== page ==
This collection of strategies and resources are bundled together to help educators who are interested in implementing maker education approaches in the elementary classroom. The grade levels intended for these teaching tools vary from Kinder-6th grade. CraftED’s strategies included are intended to be used across projects and classes (meaning they are not content specific).
Underlying these resources are the following beliefs:
1) Maker Education can exist to various degrees in a classroom-from open play and exploration, to designated time, frameworks and projects.
2) Making can lead to deeper learning when learning frameworks and classroom structures are in place.
3) Maker Education encompasses a vast amount of content and skill-sets.
Suggested Implementation Sequence:
1. Strategy: Norms for Tinkering
Prior to inviting students to engage in open play and exploration it is important to discuss expectations for behavior and agreements for interactions with materials and one another.
2. Resource: Getting Ready for Tinker Time
Use this checklist to help you ensure that you have thought through the basics of setting up a genius-hour-like mechanism for students to Make, prior to launch.
3. Strategy:Tinker Time
This strategy will help you establish a weekly structure for student-passion-driven exploration. During this time students can interact with (age appropriate) tools and materials similar to a MakerSpace or Tinker Lab.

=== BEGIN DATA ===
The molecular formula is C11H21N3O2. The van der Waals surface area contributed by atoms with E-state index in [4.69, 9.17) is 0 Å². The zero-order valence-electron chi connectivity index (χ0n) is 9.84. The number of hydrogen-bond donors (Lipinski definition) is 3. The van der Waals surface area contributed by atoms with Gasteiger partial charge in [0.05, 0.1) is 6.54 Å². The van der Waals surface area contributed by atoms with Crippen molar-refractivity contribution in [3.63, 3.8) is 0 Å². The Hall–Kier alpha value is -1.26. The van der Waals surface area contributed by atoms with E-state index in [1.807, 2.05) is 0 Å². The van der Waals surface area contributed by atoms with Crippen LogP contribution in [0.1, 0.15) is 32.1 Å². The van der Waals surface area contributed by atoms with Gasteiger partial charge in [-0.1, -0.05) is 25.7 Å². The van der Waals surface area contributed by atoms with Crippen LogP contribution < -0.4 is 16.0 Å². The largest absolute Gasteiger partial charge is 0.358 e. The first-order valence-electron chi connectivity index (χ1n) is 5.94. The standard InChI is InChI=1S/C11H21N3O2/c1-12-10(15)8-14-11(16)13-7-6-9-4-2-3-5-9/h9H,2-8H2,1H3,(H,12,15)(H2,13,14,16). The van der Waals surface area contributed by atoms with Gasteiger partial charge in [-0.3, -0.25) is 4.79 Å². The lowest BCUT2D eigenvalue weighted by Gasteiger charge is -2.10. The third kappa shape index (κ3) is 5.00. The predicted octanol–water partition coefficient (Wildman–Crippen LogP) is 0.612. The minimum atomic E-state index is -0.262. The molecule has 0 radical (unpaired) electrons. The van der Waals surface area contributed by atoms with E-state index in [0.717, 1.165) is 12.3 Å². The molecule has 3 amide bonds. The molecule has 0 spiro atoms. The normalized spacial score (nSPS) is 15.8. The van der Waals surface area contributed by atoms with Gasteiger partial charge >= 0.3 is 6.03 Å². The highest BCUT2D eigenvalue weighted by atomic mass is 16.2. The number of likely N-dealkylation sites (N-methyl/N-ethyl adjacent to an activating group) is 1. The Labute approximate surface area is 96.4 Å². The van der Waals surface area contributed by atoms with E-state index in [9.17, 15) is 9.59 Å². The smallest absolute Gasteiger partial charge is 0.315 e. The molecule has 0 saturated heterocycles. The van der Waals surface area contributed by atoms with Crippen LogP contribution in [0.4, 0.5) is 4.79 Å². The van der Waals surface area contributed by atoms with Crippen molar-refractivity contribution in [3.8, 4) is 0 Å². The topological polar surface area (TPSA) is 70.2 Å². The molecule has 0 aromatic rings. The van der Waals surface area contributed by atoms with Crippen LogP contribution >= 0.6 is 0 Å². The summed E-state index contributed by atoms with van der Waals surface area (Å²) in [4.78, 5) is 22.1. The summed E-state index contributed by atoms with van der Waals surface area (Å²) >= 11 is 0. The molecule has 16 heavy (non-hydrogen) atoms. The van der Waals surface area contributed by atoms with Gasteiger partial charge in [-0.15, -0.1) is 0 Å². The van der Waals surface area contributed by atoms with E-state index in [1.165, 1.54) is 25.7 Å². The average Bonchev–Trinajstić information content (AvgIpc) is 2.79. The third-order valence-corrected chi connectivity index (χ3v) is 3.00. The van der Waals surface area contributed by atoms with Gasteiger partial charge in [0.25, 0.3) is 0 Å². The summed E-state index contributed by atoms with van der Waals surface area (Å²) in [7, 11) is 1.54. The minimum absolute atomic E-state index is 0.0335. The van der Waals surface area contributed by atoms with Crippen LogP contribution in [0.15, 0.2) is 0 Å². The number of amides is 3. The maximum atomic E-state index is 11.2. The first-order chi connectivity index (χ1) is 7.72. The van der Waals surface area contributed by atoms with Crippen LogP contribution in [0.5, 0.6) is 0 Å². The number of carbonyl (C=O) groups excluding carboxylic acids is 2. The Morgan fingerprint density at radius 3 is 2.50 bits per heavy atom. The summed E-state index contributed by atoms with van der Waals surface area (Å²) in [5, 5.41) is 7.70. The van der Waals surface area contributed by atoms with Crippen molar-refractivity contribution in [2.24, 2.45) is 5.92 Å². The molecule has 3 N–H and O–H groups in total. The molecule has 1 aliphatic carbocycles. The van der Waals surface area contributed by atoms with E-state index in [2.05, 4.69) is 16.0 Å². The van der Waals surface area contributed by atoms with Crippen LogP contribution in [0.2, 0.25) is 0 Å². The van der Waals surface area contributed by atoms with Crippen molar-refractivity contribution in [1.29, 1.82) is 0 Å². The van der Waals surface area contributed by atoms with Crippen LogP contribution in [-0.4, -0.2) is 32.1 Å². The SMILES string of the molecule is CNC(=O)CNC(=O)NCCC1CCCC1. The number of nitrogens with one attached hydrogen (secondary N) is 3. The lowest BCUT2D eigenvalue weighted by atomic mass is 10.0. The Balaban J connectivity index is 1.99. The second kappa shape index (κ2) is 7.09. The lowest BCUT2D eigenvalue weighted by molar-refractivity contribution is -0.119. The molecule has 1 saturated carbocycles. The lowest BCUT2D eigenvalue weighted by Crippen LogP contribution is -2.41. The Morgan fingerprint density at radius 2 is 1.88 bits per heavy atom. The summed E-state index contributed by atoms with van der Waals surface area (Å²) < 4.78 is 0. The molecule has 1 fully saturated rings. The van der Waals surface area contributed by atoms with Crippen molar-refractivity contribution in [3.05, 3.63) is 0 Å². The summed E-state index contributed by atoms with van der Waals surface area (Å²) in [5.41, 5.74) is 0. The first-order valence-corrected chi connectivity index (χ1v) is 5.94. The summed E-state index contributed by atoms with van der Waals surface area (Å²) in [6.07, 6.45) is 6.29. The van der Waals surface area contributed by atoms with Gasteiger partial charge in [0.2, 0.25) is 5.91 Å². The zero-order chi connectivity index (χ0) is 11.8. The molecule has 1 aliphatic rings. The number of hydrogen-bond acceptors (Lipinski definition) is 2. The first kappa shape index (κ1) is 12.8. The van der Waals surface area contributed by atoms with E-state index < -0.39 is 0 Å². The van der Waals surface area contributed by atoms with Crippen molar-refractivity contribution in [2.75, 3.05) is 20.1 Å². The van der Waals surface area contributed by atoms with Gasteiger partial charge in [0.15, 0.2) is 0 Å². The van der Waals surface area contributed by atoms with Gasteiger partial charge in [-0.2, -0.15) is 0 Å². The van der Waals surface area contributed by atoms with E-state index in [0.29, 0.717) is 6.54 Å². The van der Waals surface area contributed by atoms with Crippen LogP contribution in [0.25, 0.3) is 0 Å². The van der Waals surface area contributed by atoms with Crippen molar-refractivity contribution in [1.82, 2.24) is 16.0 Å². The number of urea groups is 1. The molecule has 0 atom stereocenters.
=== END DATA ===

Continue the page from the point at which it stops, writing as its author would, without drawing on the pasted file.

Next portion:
4. Strategy: Make and Take Challenge
If students are doing well with tinkering and exploring and ready for a more rigorous approach to Making, consider this strategy.
5. Strategy: Unpacking an Expert Toolbox
Use this strategy directly after the launch of Make and Take Challenge to help students identify how experts in a field related to their challenge behave and work. Create an anchor chart through this process that can be used as a visual reminder and prompt for student reflection over the course of the Make and Take Challenge.
6. Strategy: Goal Setting
For both the Make and Take Challenge and Tinker Time students will need to identify and reflect upon goals. use this strategy to help students develop these goals.
7. Strategy: Team Huddle
For both the Make and Take Challenge and Tinker Time students will likely be working in groups and need some direction for collaborating on these hands-on tasks. Team Huddle is a good way to document and hold group members accountable, in addition to providing a source for reflection.
8. Strategy: Modeling how to Interview Experts
In the Make and Take Challenge experts are considered “end-users” to which students can interview about problems, solutions and prototype feedback. Younger students will need a lot of scaffolding for this process, and “modeling how to interview experts” can help with that.
9. Strategy: Friendly Feedback
This strategy can be used for both Tinker Time and Make and Take Challenge to facilitate the process of students providing one another feedback on their ideas and designs.
Items included in this bundle: